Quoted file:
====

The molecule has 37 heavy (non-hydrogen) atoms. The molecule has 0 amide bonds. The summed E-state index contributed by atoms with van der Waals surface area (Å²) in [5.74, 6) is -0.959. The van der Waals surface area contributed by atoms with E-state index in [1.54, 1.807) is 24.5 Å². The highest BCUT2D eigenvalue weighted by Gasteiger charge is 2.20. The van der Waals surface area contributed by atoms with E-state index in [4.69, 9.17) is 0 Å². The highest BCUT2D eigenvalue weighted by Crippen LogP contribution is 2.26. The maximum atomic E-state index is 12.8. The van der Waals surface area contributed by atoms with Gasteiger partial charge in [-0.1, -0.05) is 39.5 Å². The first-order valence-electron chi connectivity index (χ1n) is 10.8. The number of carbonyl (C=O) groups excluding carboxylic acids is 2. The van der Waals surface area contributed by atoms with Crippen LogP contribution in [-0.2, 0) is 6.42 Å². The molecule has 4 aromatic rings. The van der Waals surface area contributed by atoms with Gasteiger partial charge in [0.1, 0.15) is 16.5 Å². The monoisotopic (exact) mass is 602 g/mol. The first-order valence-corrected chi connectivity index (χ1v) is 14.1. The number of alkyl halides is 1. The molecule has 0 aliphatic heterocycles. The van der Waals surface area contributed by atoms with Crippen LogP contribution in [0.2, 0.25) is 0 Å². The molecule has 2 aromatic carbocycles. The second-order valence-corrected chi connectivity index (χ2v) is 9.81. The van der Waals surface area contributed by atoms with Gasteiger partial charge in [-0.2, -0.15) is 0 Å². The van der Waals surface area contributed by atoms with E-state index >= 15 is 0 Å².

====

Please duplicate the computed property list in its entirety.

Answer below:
The molecule has 37 heavy (non-hydrogen) atoms. The molecule has 0 amide bonds. The summed E-state index contributed by atoms with van der Waals surface area (Å²) in [5.74, 6) is -0.959. The van der Waals surface area contributed by atoms with E-state index in [1.54, 1.807) is 24.5 Å². The highest BCUT2D eigenvalue weighted by Gasteiger charge is 2.20. The van der Waals surface area contributed by atoms with E-state index in [4.69, 9.17) is 0 Å². The highest BCUT2D eigenvalue weighted by Crippen LogP contribution is 2.26. The maximum atomic E-state index is 12.8. The van der Waals surface area contributed by atoms with Gasteiger partial charge in [-0.1, -0.05) is 39.5 Å². The first-order valence-electron chi connectivity index (χ1n) is 10.8. The number of carbonyl (C=O) groups excluding carboxylic acids is 2. The van der Waals surface area contributed by atoms with Crippen LogP contribution in [-0.2, 0) is 6.42 Å². The molecule has 4 aromatic rings. The van der Waals surface area contributed by atoms with Gasteiger partial charge in [0.1, 0.15) is 16.5 Å². The monoisotopic (exact) mass is 602 g/mol. The first-order valence-corrected chi connectivity index (χ1v) is 14.1. The number of alkyl halides is 1. The molecule has 0 aliphatic heterocycles. The van der Waals surface area contributed by atoms with Crippen LogP contribution in [0.2, 0.25) is 0 Å². The molecule has 2 aromatic carbocycles. The second-order valence-corrected chi connectivity index (χ2v) is 9.81. The van der Waals surface area contributed by atoms with Gasteiger partial charge in [-0.2, -0.15) is 0 Å². The van der Waals surface area contributed by atoms with E-state index >= 15 is 0 Å².